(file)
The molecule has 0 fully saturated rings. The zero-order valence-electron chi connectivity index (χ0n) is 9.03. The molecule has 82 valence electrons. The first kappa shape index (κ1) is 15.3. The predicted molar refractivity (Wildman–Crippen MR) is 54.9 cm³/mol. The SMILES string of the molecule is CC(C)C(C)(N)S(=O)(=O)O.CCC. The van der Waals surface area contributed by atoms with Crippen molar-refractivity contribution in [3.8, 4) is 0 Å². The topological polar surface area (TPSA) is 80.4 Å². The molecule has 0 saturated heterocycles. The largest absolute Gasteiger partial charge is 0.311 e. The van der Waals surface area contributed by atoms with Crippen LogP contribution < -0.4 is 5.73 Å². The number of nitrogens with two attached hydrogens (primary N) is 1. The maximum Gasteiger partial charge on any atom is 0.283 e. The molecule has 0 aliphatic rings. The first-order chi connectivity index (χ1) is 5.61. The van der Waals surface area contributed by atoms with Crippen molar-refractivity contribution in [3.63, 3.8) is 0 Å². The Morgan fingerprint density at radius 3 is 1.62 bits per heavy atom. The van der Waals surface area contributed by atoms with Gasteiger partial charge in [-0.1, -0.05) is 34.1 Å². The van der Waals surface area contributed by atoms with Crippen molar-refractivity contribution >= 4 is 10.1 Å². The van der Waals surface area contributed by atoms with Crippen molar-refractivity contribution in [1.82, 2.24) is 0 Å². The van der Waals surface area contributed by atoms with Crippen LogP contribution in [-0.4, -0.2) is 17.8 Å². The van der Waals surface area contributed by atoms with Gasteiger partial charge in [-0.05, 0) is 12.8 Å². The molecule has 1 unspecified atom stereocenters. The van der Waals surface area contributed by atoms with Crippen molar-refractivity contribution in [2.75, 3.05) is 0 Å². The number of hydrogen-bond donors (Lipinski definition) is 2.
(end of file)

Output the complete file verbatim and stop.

The molecule has 0 fully saturated rings. The zero-order valence-electron chi connectivity index (χ0n) is 9.03. The molecule has 82 valence electrons. The first kappa shape index (κ1) is 15.3. The predicted molar refractivity (Wildman–Crippen MR) is 54.9 cm³/mol. The SMILES string of the molecule is CC(C)C(C)(N)S(=O)(=O)O.CCC. The van der Waals surface area contributed by atoms with Crippen molar-refractivity contribution in [3.8, 4) is 0 Å². The topological polar surface area (TPSA) is 80.4 Å². The molecule has 0 saturated heterocycles. The largest absolute Gasteiger partial charge is 0.311 e. The van der Waals surface area contributed by atoms with Crippen LogP contribution < -0.4 is 5.73 Å². The number of nitrogens with two attached hydrogens (primary N) is 1. The maximum Gasteiger partial charge on any atom is 0.283 e. The molecule has 0 aliphatic rings. The first-order chi connectivity index (χ1) is 5.61. The van der Waals surface area contributed by atoms with Crippen molar-refractivity contribution in [3.63, 3.8) is 0 Å². The Morgan fingerprint density at radius 3 is 1.62 bits per heavy atom. The van der Waals surface area contributed by atoms with Gasteiger partial charge in [-0.1, -0.05) is 34.1 Å². The van der Waals surface area contributed by atoms with Crippen molar-refractivity contribution >= 4 is 10.1 Å². The van der Waals surface area contributed by atoms with Crippen molar-refractivity contribution in [1.82, 2.24) is 0 Å². The van der Waals surface area contributed by atoms with Crippen LogP contribution in [-0.4, -0.2) is 17.8 Å². The van der Waals surface area contributed by atoms with Gasteiger partial charge in [-0.05, 0) is 12.8 Å². The molecule has 1 unspecified atom stereocenters. The van der Waals surface area contributed by atoms with Crippen molar-refractivity contribution in [2.75, 3.05) is 0 Å². The number of hydrogen-bond donors (Lipinski definition) is 2.